2011-05-14 17:32:58History of Climate Science web design done - feedback?
John Cook


Okay, it's all programmed up, ready for perusal:


There was divided opinion on which design to use - so I went to a higher authority (Wendy). Sorry guys, the ref has spoken.

So I'll be away from Sunday to Tuesday. Wednesday morning Brisbane time (if I recall correctly, corresponds to Tuesday midnight American EST) will be the deadline for when the peer-review race ends. Over the next few days, please post any feedback on the History page in this thread. In particular, welcome suggestions on wording for the various "How papers were categorised", "Who created this", etc. I rushed those words, am run off my feet today preparing for the launch trip.

During Wednesday, I will finish off the History page, write a press release then post a blog post promoting the page, then email off the press release. Note - my media list is mostly Australia but if anyone has any US media contacts you think would be interested, let me know.

Personally, I really like how it's all come together, look forward to launching on Wednesday. If anyone could add more Poptech papers over the next few days, would be good.

2011-05-14 20:12:20
Ari Jokimäki


It seems that you only get lists of papers for the years with bigger circles when you click the edge of the circle but not the center.

2011-05-15 00:24:49Resetting bubbles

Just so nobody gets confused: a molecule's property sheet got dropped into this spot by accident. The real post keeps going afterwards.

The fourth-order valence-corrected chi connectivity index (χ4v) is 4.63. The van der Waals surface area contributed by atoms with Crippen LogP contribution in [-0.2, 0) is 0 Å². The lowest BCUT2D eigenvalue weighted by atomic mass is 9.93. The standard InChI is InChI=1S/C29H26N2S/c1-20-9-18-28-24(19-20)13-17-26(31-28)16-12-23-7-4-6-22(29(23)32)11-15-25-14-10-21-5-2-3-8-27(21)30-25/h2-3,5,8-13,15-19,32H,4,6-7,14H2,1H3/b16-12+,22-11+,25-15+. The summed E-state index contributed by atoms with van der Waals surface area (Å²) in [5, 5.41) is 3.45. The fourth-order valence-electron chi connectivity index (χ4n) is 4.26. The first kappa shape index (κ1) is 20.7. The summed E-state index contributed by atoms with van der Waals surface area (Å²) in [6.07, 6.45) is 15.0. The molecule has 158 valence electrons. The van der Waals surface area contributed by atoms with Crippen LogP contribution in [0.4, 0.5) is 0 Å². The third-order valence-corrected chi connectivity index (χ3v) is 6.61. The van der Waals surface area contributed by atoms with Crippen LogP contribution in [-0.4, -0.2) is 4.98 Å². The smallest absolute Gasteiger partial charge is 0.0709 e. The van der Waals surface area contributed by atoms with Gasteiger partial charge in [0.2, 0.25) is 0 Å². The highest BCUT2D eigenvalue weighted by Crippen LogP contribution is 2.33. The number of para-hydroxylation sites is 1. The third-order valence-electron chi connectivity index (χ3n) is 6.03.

Would it be possible to not reset the bubbles to the year 1824 whenever one of the links ("How papers were categorised", "Who created this"....) is clicked? Keeping the display on the already selected information would seem to be the more intuitive behaviour IMHO

2011-05-15 00:56:35
Alex C


Suggestions on wording changes:

• How papers were categorised:

I think that there was some debate earlier on what the actual classification criteria should be (here and here).  Some problems arose when we tried to tie to arguments specifically, as some are direct contradictions to each other (eg "Greenland is losing ice" v. "Greenland ice loss is natural/unprecedented").  I think the agreement though was that these papers would be neutral.  Skeptic fallacies also came up, and whether we should pander to those.

Then there was the issue of local v. global conclusions.  Local ones have been placed in neutral as well, even if they say "AGW will cause so-and-so here" or "This location is not showing a response to AGW."  This should also be brought up.

Also, they aren't labeled as "myths" in that link, but as "arguments."  This would also be more appropriate, I think, since there are some papers that do support "myths."

So to sum up, I think: papers were labeled with a bias if they were global and took a stance, neutral if no to either; papers were tied to arguments if they were applicable to them, not necessarily if they supported them or refuted them.